Bias in AcademicsRecently there has been acknowledgement that our universities have failed to live up to their proud traditions as centers of academic debate, discourse and enlightenment. A number of rather agregious cases in the United States that where the students so persecuted to have been african american or gay as opposed to conservative of jewish the media would have began to wave the bloody shirt and demanded that heads roll. However, due to the amazing organizational skills of our Republican friends to the south there are now interest groups with a battery of lawyers fighting the universities tooth and nail, as well as raising the media profile so that righteous indignation indeed flowed into the media.
Of course, Canada being Canada, a while later there became some consideration as to whether a simmilair condition existed in Canadian universities. Curt at NorthWestern Winds and Jay Jardine recount some of their experiences of bias within academic circles. Jay rather mockingly recounts his Professor lapping up an absolutely ludicrous anti-technology essay.
My own experiences within university is simply to agree that their is a preponderance of lefties within academic circles. Some people have snidely attributed this to the left's Peter Pan like desire to "never grow up and get a real job", others on systemic descrimination in hiring practices since the sixties. I'm not particularly qualified to comment upon that given that sociology and psychology were never really my fields.
My own undergraduate experiences were primarily in the faculties of Economics, Political Studies and Philosophy. The economics faculty tends to be the bastion of the free market within "the arts", there are leftists within it invariably however, at worst they tend to be Keynesian in nature of the "the market works most of the time but not always school of thought". Of course you also have Monetarists who are fairly prominent and generally more right wing. However, the subject matter of economics itself lends itself to a belief that markets not government is far more efficient in satisfying people's wants. Were I ever to become premier of a province or be granted a boon by one, my first order of business would be to institute a mandatory economics course for all Grade 12 students, it would be the first step in a long road of deprograming the lies that have been desseminated to them.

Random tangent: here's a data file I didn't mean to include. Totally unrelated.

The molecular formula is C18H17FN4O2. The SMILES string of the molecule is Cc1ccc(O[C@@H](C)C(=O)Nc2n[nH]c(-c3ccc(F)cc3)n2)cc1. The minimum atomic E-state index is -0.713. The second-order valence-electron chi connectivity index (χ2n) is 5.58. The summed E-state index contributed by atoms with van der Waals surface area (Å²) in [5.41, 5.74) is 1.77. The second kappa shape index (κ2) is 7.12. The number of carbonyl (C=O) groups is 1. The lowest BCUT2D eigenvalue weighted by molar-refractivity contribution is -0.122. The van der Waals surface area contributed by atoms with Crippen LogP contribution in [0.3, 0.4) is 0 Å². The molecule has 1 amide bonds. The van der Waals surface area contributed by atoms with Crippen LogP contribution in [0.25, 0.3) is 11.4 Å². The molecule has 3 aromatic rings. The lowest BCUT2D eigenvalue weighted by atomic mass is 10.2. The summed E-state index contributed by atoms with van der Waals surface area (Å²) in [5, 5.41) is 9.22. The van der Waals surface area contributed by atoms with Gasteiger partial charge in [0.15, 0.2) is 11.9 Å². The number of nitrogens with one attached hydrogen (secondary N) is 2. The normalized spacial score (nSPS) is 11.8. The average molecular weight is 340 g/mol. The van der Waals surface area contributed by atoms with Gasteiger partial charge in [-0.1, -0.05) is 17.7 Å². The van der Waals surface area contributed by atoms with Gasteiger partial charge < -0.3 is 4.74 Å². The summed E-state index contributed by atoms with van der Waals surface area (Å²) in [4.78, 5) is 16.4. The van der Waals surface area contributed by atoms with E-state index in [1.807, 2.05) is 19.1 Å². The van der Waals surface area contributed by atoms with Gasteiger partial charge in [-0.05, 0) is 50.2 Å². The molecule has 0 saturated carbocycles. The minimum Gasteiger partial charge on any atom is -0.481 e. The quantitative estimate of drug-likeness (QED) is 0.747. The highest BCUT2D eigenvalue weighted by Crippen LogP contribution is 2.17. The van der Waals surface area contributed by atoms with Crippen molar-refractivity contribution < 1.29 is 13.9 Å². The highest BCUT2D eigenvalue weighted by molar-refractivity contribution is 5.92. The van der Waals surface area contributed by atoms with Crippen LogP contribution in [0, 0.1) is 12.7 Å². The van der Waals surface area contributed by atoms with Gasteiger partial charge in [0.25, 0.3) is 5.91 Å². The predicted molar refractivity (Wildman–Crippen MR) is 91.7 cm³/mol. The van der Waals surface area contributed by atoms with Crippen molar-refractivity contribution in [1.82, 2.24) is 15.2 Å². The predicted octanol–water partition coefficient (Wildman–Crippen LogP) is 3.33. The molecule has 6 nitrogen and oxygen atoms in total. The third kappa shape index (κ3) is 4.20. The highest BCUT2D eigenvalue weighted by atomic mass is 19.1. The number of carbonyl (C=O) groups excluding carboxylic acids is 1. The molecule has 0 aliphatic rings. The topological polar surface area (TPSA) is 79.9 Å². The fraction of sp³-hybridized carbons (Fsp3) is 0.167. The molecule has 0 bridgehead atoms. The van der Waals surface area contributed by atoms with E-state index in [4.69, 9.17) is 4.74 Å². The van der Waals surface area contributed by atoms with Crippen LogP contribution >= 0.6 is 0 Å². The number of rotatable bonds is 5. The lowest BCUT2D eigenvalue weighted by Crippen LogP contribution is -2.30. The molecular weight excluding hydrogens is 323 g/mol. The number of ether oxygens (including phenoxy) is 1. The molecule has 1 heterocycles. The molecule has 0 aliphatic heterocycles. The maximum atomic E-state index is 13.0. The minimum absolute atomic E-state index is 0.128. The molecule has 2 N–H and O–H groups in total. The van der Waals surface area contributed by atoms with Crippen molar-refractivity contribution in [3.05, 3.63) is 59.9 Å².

In Political Studies I never experienced the horror stories that some relate. My main complaint was that any political theory class tended to be approximately 50% socialism/communism and 50% everything else ranging from welfare state liberalism, classical liberalism, libertarianism, conservatism, neo-conservatism and fascism. This always struck me as largely being a waste of 50% of my time. Communism and socialism are nothing more than discredited intellectual relics, hence studying they in great detail as opposed to idiologies and dogmas with more prevailing influence was was a lost opportunity. However, there was always at at least one non-leftwing topic for your papers. I've been graded by former card carrying communists, a prof whom had read every single volume of Lenin's collected writings (I believe that's about 20 volumes or so) and big L liberals and recieved A grades or better for unappologetically right wing papers. Given I was quite aware that I was running contrary to their beliefs I have to salute their intellectual integrety for being able to even handedly appraise the other side of the coin.
One prof that stood out too me in that respect described himself as an Orwellian socialist, who seemed to surprise alot of students in the class by reacting to the war in Iraq supportively stating simply that "Hussein is an evil man and the world will be a better place without him in power." He observed that he tried to incorporate a number of different idologies into his political theory class and sought to do them all justice as "each enduring ideology touches upon some truth which should be appreciated." I can only wish that more academics would take such a stance as not all have shared my for the most part positive experience.